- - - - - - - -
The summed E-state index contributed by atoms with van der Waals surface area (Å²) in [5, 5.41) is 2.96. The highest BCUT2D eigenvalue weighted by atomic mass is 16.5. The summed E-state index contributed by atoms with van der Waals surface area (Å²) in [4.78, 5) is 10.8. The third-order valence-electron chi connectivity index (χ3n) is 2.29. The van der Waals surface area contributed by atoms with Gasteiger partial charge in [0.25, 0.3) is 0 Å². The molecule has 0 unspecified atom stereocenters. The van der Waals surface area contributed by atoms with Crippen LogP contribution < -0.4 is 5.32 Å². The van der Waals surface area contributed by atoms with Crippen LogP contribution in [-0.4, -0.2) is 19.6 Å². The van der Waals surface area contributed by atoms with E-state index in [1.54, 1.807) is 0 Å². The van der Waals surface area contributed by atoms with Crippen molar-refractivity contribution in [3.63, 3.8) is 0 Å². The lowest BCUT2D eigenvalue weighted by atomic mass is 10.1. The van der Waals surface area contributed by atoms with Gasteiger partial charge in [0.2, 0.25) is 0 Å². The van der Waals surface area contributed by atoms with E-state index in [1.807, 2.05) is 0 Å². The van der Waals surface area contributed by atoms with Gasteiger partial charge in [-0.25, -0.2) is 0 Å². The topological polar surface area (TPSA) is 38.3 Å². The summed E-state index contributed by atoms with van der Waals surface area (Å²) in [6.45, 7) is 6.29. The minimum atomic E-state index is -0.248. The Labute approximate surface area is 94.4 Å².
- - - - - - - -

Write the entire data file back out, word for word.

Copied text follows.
The summed E-state index contributed by atoms with van der Waals surface area (Å²) in [5, 5.41) is 2.96. The highest BCUT2D eigenvalue weighted by atomic mass is 16.5. The summed E-state index contributed by atoms with van der Waals surface area (Å²) in [4.78, 5) is 10.8. The third-order valence-electron chi connectivity index (χ3n) is 2.29. The van der Waals surface area contributed by atoms with Gasteiger partial charge in [0.25, 0.3) is 0 Å². The molecule has 0 unspecified atom stereocenters. The van der Waals surface area contributed by atoms with Crippen LogP contribution < -0.4 is 5.32 Å². The van der Waals surface area contributed by atoms with Crippen LogP contribution in [-0.4, -0.2) is 19.6 Å². The van der Waals surface area contributed by atoms with E-state index in [1.54, 1.807) is 0 Å². The van der Waals surface area contributed by atoms with Crippen molar-refractivity contribution in [3.63, 3.8) is 0 Å². The lowest BCUT2D eigenvalue weighted by atomic mass is 10.1. The van der Waals surface area contributed by atoms with Gasteiger partial charge in [0.2, 0.25) is 0 Å². The van der Waals surface area contributed by atoms with E-state index in [1.807, 2.05) is 0 Å². The van der Waals surface area contributed by atoms with Gasteiger partial charge in [-0.25, -0.2) is 0 Å². The topological polar surface area (TPSA) is 38.3 Å². The summed E-state index contributed by atoms with van der Waals surface area (Å²) in [6.45, 7) is 6.29. The minimum atomic E-state index is -0.248. The Labute approximate surface area is 94.4 Å².